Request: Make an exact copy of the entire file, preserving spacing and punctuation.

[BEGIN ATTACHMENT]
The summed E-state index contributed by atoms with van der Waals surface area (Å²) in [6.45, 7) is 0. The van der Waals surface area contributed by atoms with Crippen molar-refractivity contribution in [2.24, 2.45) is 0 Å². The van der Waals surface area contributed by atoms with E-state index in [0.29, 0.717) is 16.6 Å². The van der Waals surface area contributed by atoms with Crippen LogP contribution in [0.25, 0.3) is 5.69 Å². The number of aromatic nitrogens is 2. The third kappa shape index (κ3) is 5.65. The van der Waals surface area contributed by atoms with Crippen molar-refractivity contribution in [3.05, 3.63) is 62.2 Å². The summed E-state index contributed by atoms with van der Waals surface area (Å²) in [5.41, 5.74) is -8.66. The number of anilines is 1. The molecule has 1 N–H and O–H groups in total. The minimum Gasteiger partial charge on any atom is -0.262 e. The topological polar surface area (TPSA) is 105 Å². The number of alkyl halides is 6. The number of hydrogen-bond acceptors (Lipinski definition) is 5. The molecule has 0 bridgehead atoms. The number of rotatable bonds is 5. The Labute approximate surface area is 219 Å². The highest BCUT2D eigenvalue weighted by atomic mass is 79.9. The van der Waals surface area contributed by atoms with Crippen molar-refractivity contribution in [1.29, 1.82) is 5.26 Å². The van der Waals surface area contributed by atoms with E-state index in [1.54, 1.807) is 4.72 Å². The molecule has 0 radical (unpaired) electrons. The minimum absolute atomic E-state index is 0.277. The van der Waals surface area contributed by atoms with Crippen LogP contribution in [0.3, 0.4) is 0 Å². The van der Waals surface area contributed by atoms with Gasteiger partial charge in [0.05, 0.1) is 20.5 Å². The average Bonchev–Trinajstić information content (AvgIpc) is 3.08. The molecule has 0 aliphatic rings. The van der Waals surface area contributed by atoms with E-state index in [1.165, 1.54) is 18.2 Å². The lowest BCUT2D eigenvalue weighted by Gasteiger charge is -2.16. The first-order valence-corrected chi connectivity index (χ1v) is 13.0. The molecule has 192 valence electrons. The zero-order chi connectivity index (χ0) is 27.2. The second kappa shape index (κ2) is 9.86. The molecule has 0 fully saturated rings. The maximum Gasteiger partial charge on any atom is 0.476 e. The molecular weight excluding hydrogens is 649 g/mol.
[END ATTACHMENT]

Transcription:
The summed E-state index contributed by atoms with van der Waals surface area (Å²) in [6.45, 7) is 0. The van der Waals surface area contributed by atoms with Crippen molar-refractivity contribution in [2.24, 2.45) is 0 Å². The van der Waals surface area contributed by atoms with E-state index in [0.29, 0.717) is 16.6 Å². The van der Waals surface area contributed by atoms with Crippen LogP contribution in [0.25, 0.3) is 5.69 Å². The number of aromatic nitrogens is 2. The third kappa shape index (κ3) is 5.65. The van der Waals surface area contributed by atoms with Crippen molar-refractivity contribution in [3.05, 3.63) is 62.2 Å². The summed E-state index contributed by atoms with van der Waals surface area (Å²) in [5.41, 5.74) is -8.66. The number of anilines is 1. The molecule has 1 N–H and O–H groups in total. The minimum Gasteiger partial charge on any atom is -0.262 e. The topological polar surface area (TPSA) is 105 Å². The number of alkyl halides is 6. The number of hydrogen-bond acceptors (Lipinski definition) is 5. The molecule has 0 bridgehead atoms. The number of rotatable bonds is 5. The Labute approximate surface area is 219 Å². The highest BCUT2D eigenvalue weighted by atomic mass is 79.9. The van der Waals surface area contributed by atoms with Crippen molar-refractivity contribution in [1.29, 1.82) is 5.26 Å². The van der Waals surface area contributed by atoms with E-state index in [1.54, 1.807) is 4.72 Å². The molecule has 0 radical (unpaired) electrons. The minimum absolute atomic E-state index is 0.277. The van der Waals surface area contributed by atoms with Crippen LogP contribution in [0.3, 0.4) is 0 Å². The van der Waals surface area contributed by atoms with Gasteiger partial charge in [0.05, 0.1) is 20.5 Å². The average Bonchev–Trinajstić information content (AvgIpc) is 3.08. The molecule has 0 aliphatic rings. The van der Waals surface area contributed by atoms with E-state index in [1.165, 1.54) is 18.2 Å². The lowest BCUT2D eigenvalue weighted by Gasteiger charge is -2.16. The first-order valence-corrected chi connectivity index (χ1v) is 13.0. The molecule has 192 valence electrons. The zero-order chi connectivity index (χ0) is 27.2. The second kappa shape index (κ2) is 9.86. The molecule has 0 fully saturated rings. The maximum Gasteiger partial charge on any atom is 0.476 e. The molecular weight excluding hydrogens is 649 g/mol.